17 September 2005

Can we afford silence on poverty?

We have seen the effects of the sin of poverty.

Hurricane Katrina finally forced the media to acknowledge something we've washed over for years. Poverty is one of the greatest ills of the United States, and yet we have managed to downplay it as often as we can.

Unfortunately, it took a tragedy for us to stop and consider the destructive nature of poverty. For us to be silent and ignore what we've learned would just add layers to the devastation that Katrina caused.

Soon the media will stop showing images. People will stop having a platform for telling their stories. We will move on to the next worst, greatest, horrific event to hit the country because that's what we do in the USA--we look for the next great story.

So the church must keep the stories at the forefront of our missions and ministries. We must remember Barbara in New Orleans, who never got to leave because she had no money, no car and no television warning her to evacuate before the storm. We must remember Ingrid, 8.5 months pregnant and staying in a Mississippi shelter with her father, husband and six-year-old son along with 4,000 strangers without a place to go and no money to get anywhere. We must remember faces we will never see, names we will never know and bodies we may never find--all victims of poverty and its terrorizing blow following Aug. 29's hurricane.

We must remember, pray and then speak boldly against the systems of injustice that have allowed us to overlook poverty for far too long. We must speak wisely and faithfully so that no person can turn deaf ears to the situation in the United States again. And we must continue speaking even when the ill has been cured on our own soil.

Poverty is a killer in many parts of the world. When I was in South Africa, I cleaned the feet of a man bedridden by a disease called poverty, which has manifested itself in the form of HIV/AIDS. In Jamaica, people sell their bodies because of a disease called poverty, which reveals itself in prostitution. In Paris, people are killed because of a disease called poverty, which unveils itself through crime. We must speak against systems of injustice all over the world.

We have now witnessed the effects of poverty in a dramatic way through the aftermath of Hurricane Katrina. The church cannot afford to be silent.

4 comments:

gavin richardson said...

the church, we, cannot afford to allow them the poor to remain nameless.

ps: i don't get the picture..

Ciona said...

Right . . . the photograph is a shot of a pole in South Africa with the distance to several different countries. It comes across clearer in print than online. But just using it to symbolize many areas of the world . . .

:)

elephantinred said...

I couldn't agree more with Ciona when she says that the church can't afford to remain silent on poverty. In the US, too often the church will defer to Welfare or Social Security as an excuse to move their focus from those living in poverty. "They (meaning the poor) can't be that bad off, at least they have Welfare." I'm not making this up - I've heard people in the church say it. I've also heard church people talk about not having enough money to be in whatever ministry - so they're going to focus on lobbying the Congress to do this or that. Paying taxes is not the same thing as tithing! I think these "great social programs" have given the church a false sense of accomplishment. We can't continue to allow the government to pick up the church's slack. At best the government can rebuild infrastructure after Katrina. It is the church that should be about the transformation of lives.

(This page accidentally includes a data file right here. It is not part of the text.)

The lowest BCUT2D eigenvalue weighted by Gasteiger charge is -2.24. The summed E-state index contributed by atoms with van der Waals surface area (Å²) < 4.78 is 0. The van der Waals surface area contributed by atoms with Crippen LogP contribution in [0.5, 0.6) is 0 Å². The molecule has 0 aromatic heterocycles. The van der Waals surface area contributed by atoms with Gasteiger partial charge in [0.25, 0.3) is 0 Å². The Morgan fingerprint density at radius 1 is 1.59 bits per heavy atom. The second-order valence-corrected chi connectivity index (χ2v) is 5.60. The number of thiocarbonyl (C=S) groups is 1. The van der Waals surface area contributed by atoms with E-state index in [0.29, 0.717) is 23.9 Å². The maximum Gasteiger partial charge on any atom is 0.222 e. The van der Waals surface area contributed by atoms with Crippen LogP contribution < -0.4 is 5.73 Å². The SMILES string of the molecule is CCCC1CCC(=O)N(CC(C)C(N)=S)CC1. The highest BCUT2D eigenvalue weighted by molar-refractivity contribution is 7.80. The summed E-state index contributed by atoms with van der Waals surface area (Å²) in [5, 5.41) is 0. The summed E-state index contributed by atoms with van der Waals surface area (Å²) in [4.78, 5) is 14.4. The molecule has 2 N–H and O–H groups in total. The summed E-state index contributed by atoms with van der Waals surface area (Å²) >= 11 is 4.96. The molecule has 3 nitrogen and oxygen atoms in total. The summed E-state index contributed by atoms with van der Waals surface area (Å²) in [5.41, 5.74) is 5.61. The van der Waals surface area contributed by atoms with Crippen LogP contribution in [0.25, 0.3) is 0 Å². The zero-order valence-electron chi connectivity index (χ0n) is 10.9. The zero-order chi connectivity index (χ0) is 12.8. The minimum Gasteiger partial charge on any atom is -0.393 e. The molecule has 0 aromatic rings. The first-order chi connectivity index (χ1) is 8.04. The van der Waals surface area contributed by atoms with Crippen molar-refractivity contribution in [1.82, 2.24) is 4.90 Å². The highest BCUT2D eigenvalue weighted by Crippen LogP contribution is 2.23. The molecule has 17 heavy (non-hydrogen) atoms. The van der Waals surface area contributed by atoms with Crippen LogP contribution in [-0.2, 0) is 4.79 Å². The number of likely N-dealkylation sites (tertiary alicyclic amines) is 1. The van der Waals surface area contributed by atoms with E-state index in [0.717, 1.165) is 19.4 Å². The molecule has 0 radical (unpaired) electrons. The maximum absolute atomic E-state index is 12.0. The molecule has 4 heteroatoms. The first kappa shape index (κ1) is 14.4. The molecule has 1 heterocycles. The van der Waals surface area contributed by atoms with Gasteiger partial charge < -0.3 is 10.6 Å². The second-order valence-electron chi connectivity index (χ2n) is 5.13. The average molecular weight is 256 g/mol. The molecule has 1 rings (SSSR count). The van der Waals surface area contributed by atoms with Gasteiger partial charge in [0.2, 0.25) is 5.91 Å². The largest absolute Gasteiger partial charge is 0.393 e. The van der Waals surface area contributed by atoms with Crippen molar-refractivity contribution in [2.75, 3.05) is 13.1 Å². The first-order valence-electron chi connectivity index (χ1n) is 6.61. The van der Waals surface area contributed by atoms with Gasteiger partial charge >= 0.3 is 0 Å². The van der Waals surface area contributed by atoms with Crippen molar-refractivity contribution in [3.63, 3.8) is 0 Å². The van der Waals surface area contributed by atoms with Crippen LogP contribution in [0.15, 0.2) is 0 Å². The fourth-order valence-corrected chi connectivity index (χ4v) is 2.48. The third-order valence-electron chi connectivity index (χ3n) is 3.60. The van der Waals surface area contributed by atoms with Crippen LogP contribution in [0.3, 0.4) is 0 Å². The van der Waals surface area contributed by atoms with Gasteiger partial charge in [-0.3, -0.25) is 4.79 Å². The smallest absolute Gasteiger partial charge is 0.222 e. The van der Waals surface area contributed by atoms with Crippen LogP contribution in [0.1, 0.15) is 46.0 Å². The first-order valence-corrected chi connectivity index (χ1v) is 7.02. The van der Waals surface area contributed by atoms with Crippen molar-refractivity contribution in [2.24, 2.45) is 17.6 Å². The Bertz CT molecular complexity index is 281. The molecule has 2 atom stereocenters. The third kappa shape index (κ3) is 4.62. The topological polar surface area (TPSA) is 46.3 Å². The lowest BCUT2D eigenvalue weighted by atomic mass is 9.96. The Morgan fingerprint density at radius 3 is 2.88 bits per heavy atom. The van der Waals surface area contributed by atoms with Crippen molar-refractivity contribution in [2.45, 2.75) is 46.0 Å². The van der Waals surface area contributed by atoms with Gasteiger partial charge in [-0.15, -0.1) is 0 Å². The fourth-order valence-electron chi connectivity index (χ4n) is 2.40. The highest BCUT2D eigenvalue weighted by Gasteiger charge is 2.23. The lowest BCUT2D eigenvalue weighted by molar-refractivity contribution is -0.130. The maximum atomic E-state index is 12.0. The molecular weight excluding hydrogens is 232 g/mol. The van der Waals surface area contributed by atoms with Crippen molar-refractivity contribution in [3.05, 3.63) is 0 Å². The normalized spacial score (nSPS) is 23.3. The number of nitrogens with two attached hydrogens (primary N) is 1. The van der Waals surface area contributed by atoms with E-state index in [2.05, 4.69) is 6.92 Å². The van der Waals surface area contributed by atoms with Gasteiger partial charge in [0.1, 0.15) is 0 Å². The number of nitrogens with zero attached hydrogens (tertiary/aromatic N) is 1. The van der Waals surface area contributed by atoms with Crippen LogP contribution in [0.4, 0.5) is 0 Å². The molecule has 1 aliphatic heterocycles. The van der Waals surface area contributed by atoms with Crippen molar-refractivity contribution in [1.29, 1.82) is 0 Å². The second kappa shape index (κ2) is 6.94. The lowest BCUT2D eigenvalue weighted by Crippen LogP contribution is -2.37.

Ciona said...

I heard a man from South Africa speak about how church people addressed the government to ask for systems of justice to be in place to reduce the violence in their country. After many conversations, the government came up with plans. But violence did not go down.

The church leaders went back to the government complaining. This time the government said, "Our job is to change laws. We have done that. Your job is to change hearts. What are you doing?"

Too often the church in the U.S. (and obviously in other parts of the world, as wel) does shirk the responsibility onto the government. We're fighting for laws and programs instead of really impacting the lives of our congregations and the unchurched world around us. We let welfare do its job and hope people survive.

Unfortunately, I know too many church people that fight against these programs. Not only are they not doing the job as the church, but they are also saying, "People need to work for their success instead of relying on social programs. The government has no right spending our tax money trying to help these people who aren't helping themselves."

The truth is that church and society are going to have to both work. When we both ask each other "What are you doing?" we get a lot farther. The government must uphold the laws and some of the programs that are in place for justice. The church can help by facilitating systemic changes in how our nation runs.

We need change in our churches, as well. We must change our view of what it means to be disciples. We are disciples doing God's work in the world, getting our hands and feet dirty. But we, all too often, come out as pristine Christians. Why not get a little dirty and a little radical to really eradicate this sin of poverty?